Decision written in Mi’Kmaw a big step for Indigenous inclusion in legal system: NS adjudicator

Eskasoni lawyer and small claims adjudicator Tuma Young calls it a move towards Indigenous inclusion

Decision written in Mi’Kmaw a big step for Indigenous inclusion in legal system: NS adjudicator
Nova Scotia small claims court adjudicator Tuma Young

On the face of it, the recent Nova Scotia small claims court case MacKinnon v. MacKinnon would seem significant mainly to the parties involved – settling a dispute over who has the better claim to the family pet following a breakup.

But for Cape Breton lawyer, professor, and small claims court adjudicator Tuma Young, the case represents a milestone in reflecting the importance of Indigenous culture and language in Canada. The reason? He wrote his decision in Mi’Kmaw, with translations into English and French.

“I hope that by taking this small step, I have shown that it is possible for a pluralistic society to accommodate Indigenous language, and by extension accommodate some of the concepts behind Indigenous law,” says Young, a member of the Eskasoni First Nation.

A small claims adjudicator for four years, Young usually writes his decisions in English, but decided a while back to write a decision in Mi’Kmaw “should the right case come along."

As a fluent speaker of Mi’Kmaw, Young says that writing the decision in that language wasn’t difficult – “in my mind, I have to translate things into English anyway."

Translating legal concepts into Mi’Kmaw from English

However, some challenges did arise, because Mi’Kmaw is a polysynthetic language that is structured around the verb. In contrast, Indo-European languages such as English are monosynthetic and structured around the noun.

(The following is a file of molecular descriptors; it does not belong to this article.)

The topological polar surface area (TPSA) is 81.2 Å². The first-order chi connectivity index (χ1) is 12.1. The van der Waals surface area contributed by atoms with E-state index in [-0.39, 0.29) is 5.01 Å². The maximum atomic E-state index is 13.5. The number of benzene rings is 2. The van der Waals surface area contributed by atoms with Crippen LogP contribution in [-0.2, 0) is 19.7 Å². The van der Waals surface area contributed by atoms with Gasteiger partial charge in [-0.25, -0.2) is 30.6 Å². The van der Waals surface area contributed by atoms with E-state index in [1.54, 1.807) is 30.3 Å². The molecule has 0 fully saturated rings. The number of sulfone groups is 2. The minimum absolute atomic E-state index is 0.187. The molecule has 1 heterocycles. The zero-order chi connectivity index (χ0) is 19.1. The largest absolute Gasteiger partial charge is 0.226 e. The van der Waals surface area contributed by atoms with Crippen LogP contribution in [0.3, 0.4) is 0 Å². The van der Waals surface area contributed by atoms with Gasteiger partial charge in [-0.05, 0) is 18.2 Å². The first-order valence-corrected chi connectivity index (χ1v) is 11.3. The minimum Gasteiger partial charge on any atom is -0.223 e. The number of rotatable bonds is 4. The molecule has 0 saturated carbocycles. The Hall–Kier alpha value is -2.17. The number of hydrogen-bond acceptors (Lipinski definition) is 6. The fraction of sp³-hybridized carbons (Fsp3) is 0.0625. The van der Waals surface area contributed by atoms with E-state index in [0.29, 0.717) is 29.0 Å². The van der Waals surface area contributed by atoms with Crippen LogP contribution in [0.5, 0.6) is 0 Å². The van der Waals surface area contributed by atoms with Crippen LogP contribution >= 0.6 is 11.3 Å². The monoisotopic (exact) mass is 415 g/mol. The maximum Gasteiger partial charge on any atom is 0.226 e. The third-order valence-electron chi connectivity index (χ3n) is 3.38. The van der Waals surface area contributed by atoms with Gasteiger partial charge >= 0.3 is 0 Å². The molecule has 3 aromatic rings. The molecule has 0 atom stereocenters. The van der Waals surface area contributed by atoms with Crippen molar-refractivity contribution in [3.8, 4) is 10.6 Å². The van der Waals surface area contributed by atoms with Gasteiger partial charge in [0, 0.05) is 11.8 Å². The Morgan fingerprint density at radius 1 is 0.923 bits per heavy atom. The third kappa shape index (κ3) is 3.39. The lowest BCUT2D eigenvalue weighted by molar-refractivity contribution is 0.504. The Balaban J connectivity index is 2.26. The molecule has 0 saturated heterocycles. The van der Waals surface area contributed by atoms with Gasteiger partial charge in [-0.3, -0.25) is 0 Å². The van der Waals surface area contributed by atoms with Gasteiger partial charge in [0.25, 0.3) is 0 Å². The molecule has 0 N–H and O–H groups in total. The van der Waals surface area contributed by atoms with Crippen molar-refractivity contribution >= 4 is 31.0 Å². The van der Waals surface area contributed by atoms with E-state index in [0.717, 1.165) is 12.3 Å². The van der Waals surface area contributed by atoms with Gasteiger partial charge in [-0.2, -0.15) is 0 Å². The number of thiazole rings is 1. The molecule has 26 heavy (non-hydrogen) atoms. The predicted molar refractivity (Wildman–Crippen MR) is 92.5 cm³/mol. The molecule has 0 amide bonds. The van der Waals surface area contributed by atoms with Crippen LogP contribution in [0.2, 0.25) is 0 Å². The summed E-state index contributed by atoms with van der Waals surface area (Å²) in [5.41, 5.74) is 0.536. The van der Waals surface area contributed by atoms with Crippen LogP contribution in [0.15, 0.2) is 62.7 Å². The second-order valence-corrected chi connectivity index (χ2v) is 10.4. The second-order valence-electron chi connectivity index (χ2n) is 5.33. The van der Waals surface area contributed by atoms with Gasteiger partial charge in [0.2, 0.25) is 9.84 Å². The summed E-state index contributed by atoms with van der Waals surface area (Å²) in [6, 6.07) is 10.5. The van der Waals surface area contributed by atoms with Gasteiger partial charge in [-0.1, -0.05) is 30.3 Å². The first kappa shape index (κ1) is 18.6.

“So sometimes I had to think twice to make sure that I conveyed the proper meaning of what I wanted to say, but being fluent in both languages, I’m pretty good at it.”

Conclusion of Tuma Young’s decision in Mi’Kmaw and English

Young says the Mi’Kmaw language also has words that reflect an Indigenous approach to legal concepts. For example, “courthouse” loosely translates in Mi’Kmaw into “the place where you correct behaviour.” It isn’t about punishment, Young notes, "but a place to help lead people on the right path and get parties to a dispute to do the right thing.”

Young says the decision to write in Mi’Kmaw was personal, not something that came from the court system or the Nova Scotia government. “But it is time to do this,” Young says, noting that the province named Mi’Kmaw its “first language” last year.

Written decisions like this, and more to come, will show people that Indigenous language is important in the legal system and there’s room for it.

The Nova Scotia Department of Justice said in a statement that it would continue to work on access to justice for Indigenous people.

“As Nova Scotia continues its important work on an Indigenous Justice Action Strategy, we are pleased to see that the Mi’kmaw language reflected in this small claims court decision,” read the statement.

“This is one small example of the importance of diversity and community representation in our justice system.”